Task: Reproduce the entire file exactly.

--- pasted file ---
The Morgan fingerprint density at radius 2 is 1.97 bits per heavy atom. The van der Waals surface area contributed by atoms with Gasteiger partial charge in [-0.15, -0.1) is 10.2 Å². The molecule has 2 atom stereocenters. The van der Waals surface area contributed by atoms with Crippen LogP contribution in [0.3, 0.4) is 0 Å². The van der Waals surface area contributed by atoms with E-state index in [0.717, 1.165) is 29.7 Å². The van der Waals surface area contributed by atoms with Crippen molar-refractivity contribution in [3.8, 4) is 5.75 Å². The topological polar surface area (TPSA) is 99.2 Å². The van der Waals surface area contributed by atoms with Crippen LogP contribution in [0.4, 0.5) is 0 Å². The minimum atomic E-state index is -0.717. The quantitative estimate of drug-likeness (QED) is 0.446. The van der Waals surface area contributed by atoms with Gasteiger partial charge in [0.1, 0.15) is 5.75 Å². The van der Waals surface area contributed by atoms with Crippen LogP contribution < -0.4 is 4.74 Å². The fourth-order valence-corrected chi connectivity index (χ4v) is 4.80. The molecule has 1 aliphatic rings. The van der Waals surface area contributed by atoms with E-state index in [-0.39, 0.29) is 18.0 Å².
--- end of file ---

The Morgan fingerprint density at radius 2 is 1.97 bits per heavy atom. The van der Waals surface area contributed by atoms with Gasteiger partial charge in [-0.15, -0.1) is 10.2 Å². The molecule has 2 atom stereocenters. The van der Waals surface area contributed by atoms with Crippen LogP contribution in [0.3, 0.4) is 0 Å². The van der Waals surface area contributed by atoms with E-state index in [0.717, 1.165) is 29.7 Å². The van der Waals surface area contributed by atoms with Crippen molar-refractivity contribution in [3.8, 4) is 5.75 Å². The topological polar surface area (TPSA) is 99.2 Å². The van der Waals surface area contributed by atoms with Crippen LogP contribution in [0.4, 0.5) is 0 Å². The minimum atomic E-state index is -0.717. The quantitative estimate of drug-likeness (QED) is 0.446. The van der Waals surface area contributed by atoms with Gasteiger partial charge in [0.1, 0.15) is 5.75 Å². The van der Waals surface area contributed by atoms with Crippen LogP contribution < -0.4 is 4.74 Å². The fourth-order valence-corrected chi connectivity index (χ4v) is 4.80. The molecule has 1 aliphatic rings. The van der Waals surface area contributed by atoms with E-state index in [-0.39, 0.29) is 18.0 Å².